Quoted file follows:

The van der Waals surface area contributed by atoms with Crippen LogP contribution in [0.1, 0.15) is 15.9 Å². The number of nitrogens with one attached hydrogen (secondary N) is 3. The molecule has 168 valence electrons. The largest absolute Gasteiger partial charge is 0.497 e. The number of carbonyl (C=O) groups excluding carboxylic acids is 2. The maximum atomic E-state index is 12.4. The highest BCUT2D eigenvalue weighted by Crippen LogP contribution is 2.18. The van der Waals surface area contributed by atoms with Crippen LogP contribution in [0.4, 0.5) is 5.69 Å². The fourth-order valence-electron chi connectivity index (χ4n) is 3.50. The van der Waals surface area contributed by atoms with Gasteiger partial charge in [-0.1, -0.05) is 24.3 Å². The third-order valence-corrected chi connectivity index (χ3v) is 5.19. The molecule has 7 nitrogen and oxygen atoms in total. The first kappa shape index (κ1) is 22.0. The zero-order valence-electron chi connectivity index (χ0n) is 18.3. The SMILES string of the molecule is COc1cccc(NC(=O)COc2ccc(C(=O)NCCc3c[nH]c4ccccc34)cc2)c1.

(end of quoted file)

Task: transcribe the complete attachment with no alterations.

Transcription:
The van der Waals surface area contributed by atoms with Crippen LogP contribution in [0.1, 0.15) is 15.9 Å². The number of nitrogens with one attached hydrogen (secondary N) is 3. The molecule has 168 valence electrons. The largest absolute Gasteiger partial charge is 0.497 e. The number of carbonyl (C=O) groups excluding carboxylic acids is 2. The maximum atomic E-state index is 12.4. The highest BCUT2D eigenvalue weighted by Crippen LogP contribution is 2.18. The van der Waals surface area contributed by atoms with Crippen LogP contribution in [0.4, 0.5) is 5.69 Å². The fourth-order valence-electron chi connectivity index (χ4n) is 3.50. The van der Waals surface area contributed by atoms with Gasteiger partial charge in [-0.1, -0.05) is 24.3 Å². The third-order valence-corrected chi connectivity index (χ3v) is 5.19. The molecule has 7 nitrogen and oxygen atoms in total. The first kappa shape index (κ1) is 22.0. The zero-order valence-electron chi connectivity index (χ0n) is 18.3. The SMILES string of the molecule is COc1cccc(NC(=O)COc2ccc(C(=O)NCCc3c[nH]c4ccccc34)cc2)c1.